An inspector-general of police in Tamil Nadu, who doesn’t want to be identified, says policemen sometimes need time to get accustomed to the new ways, just as people are coming to terms with an extended lockdown.
This was especially a case in areas with high crime rate where policemen are generally used to behaving harshly.
“People are terribly angry because of the lockdown. And we are supposed to maintain order under Section 144 of the Code of Criminal Procedure (CrPC). We cannot convince them just by saying it is a pandemic. People have never been inside their houses for this long. They are getting impatient, especially since they are losing their jobs.”
He believes it’s the police’s job to calm people down, arrange food for the needy and explain the dangers of the disease.
Thank you very much Mr Pranay Ashok IPS DCP, Mr @manjunathsinge IPS DCP & Mr Vishal Thakur IPS DCP Mumbai for providing timely help to many students from Arunachal Pradesh during this difficult time of lock-down due to #Covid_19 @MumbaiPolice @CPMumbaiPolice @IPS_Association pic.twitter.com/V0WWrUIPUi
— Pema Khandu (@PemaKhanduBJP) April 21, 2020
Others like A Mohanraj, a cop associated with the Greater Chennai police, sees it as an opportunity for the police to redeem their reputation.“We entered the profession with a passion to help people and crack down on crimes. But we ended up with a negative image. At least now we got a chance to show our human side and I’m proud of my colleagues.”
Cops contracting COVID-19
Compassionate or not, the worst aspect of their job, the IG adds, is that they are at risk of contracting coronavirus themselves, especially since they come in contact with hundreds of people every day.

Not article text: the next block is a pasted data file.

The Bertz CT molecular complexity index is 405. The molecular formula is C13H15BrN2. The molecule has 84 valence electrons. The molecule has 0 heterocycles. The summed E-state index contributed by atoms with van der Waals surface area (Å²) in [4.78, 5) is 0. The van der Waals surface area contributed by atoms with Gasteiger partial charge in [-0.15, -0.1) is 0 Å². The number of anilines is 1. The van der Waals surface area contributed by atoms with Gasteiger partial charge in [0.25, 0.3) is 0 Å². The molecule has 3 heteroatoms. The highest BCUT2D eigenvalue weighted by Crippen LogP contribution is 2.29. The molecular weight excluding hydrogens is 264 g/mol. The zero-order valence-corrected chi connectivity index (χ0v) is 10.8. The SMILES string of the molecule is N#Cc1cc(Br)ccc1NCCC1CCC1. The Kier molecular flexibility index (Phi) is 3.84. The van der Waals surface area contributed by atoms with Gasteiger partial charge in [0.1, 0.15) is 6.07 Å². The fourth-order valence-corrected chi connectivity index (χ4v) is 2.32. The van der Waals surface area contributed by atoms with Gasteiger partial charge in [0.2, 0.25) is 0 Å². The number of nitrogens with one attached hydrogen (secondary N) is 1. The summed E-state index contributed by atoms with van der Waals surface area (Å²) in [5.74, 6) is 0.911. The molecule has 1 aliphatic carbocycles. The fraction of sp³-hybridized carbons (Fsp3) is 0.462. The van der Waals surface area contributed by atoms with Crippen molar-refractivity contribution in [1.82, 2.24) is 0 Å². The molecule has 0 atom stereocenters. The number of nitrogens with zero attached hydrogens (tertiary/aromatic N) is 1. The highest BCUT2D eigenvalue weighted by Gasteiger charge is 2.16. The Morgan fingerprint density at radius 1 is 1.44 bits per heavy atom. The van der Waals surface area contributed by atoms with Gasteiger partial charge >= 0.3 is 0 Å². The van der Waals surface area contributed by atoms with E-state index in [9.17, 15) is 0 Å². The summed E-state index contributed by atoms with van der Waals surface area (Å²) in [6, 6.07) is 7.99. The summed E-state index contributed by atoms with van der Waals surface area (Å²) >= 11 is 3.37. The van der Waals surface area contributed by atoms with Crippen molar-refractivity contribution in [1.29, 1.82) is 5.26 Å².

Several police personnel across cities, including Mumbai and Delhi, have tested positive for coronavirus since the outbreak, possibly after coming in contact with COVID-19 patients while performing their duties during the ongoing lockdown.
“We do not know who has been infected or who has recovered from the disease. But we have to stop each person and talk to them, irrespective of their demands. Although we have been given gloves and masks, I do not think, that will be enough,” says a woman constable who was on duty at the district collector’s office in Coimbatore.
After knowing that three people who tested positive for COVID-19 had visited the collector’s office, the constable freaked out.
“I have children and elderly people at home to take care of. I can’t take a chance. For a constable like me, it is not even possible to ask for a separate quarantine room. It’s given only to doctors.”
She is scared to talk about her dilemma with family members as they will get more alarmed. “I have to wait for 14 days and see, what happens.”
The disease spares no one. But the pandemic has surely changed a few uniformed men and women. “Nothing lasts forever. One day everyone has to die. What matters is if one is remembered as a villain or a hero,” she smiles.
(With inputs from Sanghamitra Baruah)
(This story is part of a series on frontline personnel in the fight against COVID-19. You can read the other stories here)